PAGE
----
EU support for Austrian hydropower plant undermines own rules

DISCLAIMER: All opinions in this column reflect the views of the author(s), not of PLC.

Kaunertal reservoir, March 2011. [Kurt Reitzler/Flickr]

While discussions over the permit and environmental impact assessment are ongoing, the European Commission has listed the expansion of the Kaunertal hydropower plant among the key energy infrastructure projects of the EU, write Roland Jöbstl and Birgit Schmidhuber.

Roland Jöbstl is Climate and Energy Policy Officer at the European Environmental Bureau (EEB). Birgit Schmidhuber is legal expert at Justice and Environment.

Our eyes travel across green hills surrounded by lush, dark forests. We watch untamed torrents of water glide down the mountainside into the valley below.

The Ötztal in Tyrol, Austria, which shelters one of the last European remains of this unique alpine landscape, wild and full of biodiversity, is facing drastic change as a new local hydro power plant has just been earmarked as a ‘high priority energy infrastructure project’ by the European Commission.

In most of the neighbouring valleys, this once untouched beauty has long gone. Commercial development and the tourist industry has taken control of the peaks and valleys with its ski lifts and holiday resorts, and nearby sits a gigantic hydro dam – generating electricity and occupying over 2.6 square kilometres.

This hydro dam in Kaunertal valley, built in 1960, is operated by the Tyrolean Hydropower AG (TIWAG). The company, entirely owned by the Austrian state of Tyrol, is the dominating utility provider in the area – appreciated as a source of income for the regional government and a revolving door between political and economic power.

Now the existing hydro dam is to be expanded, reaching out into presently untouched areas. An additional dam in Platzer Valley, 120m high and 450m wide, will work as a reservoir to turn the two dams into a hydro pumped storage plant.

Additionally, four natural alpine creeks and rivers (Königs, Ferwallbach, Gurgler and Venter Ache) shall be tapped and redirected through tunnels 25km in length from one valley into another, collecting water to generate power. This huge tunnel and dam system, which is threatening several conservation areas including the Natura 2000 site “Ötztaler Alpen”, has now been recognised as a project of common interest (PCI) under the European label for high priority energy infrastructure projects.

For more than ten years TIWAG has been looking for a means to expand the Kaunertal hydropower plant. The project has struggled to get off the ground, and voices questioning its compatibility with existing environmental legislation and doubting its profitability continue to grow.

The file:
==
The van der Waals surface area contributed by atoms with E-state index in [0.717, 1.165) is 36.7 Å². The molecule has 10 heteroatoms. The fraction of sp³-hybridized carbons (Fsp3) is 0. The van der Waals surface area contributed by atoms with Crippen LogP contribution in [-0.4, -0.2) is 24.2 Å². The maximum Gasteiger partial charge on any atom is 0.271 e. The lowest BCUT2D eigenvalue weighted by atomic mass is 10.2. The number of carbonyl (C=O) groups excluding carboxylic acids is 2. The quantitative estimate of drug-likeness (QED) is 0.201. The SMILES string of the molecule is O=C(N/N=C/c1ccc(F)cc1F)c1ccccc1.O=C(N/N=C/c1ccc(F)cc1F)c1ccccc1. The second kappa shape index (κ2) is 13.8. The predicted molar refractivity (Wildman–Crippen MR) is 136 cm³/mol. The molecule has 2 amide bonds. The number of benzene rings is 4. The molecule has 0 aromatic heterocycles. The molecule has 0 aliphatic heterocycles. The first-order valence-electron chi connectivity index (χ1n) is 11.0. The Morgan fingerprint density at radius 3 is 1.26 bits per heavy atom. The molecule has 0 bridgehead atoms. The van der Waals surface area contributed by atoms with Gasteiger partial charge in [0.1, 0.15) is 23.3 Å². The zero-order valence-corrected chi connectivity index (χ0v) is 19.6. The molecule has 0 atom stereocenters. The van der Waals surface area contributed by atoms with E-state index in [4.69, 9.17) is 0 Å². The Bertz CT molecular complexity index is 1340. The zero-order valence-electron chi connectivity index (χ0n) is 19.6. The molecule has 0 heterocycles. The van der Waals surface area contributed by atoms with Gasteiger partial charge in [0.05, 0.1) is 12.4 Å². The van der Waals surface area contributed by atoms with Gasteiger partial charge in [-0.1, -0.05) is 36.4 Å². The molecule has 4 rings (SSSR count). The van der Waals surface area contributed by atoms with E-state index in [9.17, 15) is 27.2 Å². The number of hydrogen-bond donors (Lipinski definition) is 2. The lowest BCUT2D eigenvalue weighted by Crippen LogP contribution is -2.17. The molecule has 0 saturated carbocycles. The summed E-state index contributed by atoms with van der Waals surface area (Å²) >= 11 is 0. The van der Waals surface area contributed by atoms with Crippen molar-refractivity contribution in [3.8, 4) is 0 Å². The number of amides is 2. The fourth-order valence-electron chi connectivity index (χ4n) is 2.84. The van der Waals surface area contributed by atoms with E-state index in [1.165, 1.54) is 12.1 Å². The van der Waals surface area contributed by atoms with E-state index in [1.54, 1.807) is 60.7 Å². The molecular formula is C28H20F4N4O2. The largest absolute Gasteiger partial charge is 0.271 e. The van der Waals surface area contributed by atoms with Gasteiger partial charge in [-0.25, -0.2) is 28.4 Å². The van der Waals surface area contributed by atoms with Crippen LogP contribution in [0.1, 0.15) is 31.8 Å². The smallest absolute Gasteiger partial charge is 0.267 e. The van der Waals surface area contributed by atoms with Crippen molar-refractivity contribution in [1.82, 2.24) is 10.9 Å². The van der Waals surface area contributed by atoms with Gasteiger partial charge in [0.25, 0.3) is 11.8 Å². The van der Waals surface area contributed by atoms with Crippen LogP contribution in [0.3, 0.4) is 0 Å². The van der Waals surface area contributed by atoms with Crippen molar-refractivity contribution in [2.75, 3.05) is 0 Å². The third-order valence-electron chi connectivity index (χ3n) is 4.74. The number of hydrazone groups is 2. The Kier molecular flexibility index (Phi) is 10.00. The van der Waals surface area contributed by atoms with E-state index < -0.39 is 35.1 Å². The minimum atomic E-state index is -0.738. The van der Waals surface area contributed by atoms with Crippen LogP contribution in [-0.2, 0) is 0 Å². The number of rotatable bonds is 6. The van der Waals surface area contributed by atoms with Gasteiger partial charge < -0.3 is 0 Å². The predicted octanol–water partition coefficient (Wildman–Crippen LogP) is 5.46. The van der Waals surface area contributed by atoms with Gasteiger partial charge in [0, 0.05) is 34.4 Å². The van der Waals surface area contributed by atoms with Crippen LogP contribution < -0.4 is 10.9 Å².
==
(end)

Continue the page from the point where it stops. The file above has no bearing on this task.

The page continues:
In 2012, when the permit process to expand the plant began, the Austrian branch of the Environmental Law Network Justice & Environment and WWF Austria got involved in the matter, protesting against the environmental impacts and procedural deficiencies. The Gurgler and Venter Ache rivers, about to be diverted by the new project, were of particular concern as they are amongst the last remaining non-manipulated water streams in the area in very good ecological condition.

While discussions over the permit and environmental impact assessment are still ongoing, the European Commission has already listed the expansion of the Kaunertal plant among the key energy infrastructure projects of the European Union.

This decision was initially made in 2012 and sparked complaints by regional and international stakeholders that a hydro power plant can’t be awarded a label intended for interconnectors such as high-voltage power lines. Now the latest information published in July now frustratingly repeats this problematic decision.

The decision to award the PCI label to a power generation plan which will destroy healthy rivers, such as in Kaunertal, is not in line with the EU’s energy infrastructure regulation – also known as the TEN-E Regulation. This regulation’s mandated scope for electricity projects is limited to transmission and storage schemes, but does not include power generation. The continued misuse of the PCI label on power generation projects, as displayed by the awarding of Kaunertal, brings the credibility of the regulation into question.

European energy and climate objectives demand a complete overhaul of our energy system and significant investments in and adjustments of our electricity grids. The TEN-E Regulation and the PCI label are supposed to accelerate this.

But including power generation into the TEN-E Regulation framework is a misuse of the PCI label, and diverts the necessary focus from making our grids fit for the future. Any abuse of the system causes the loss of credibility for the PCI label, and slows down rather than speeds up other necessary projects.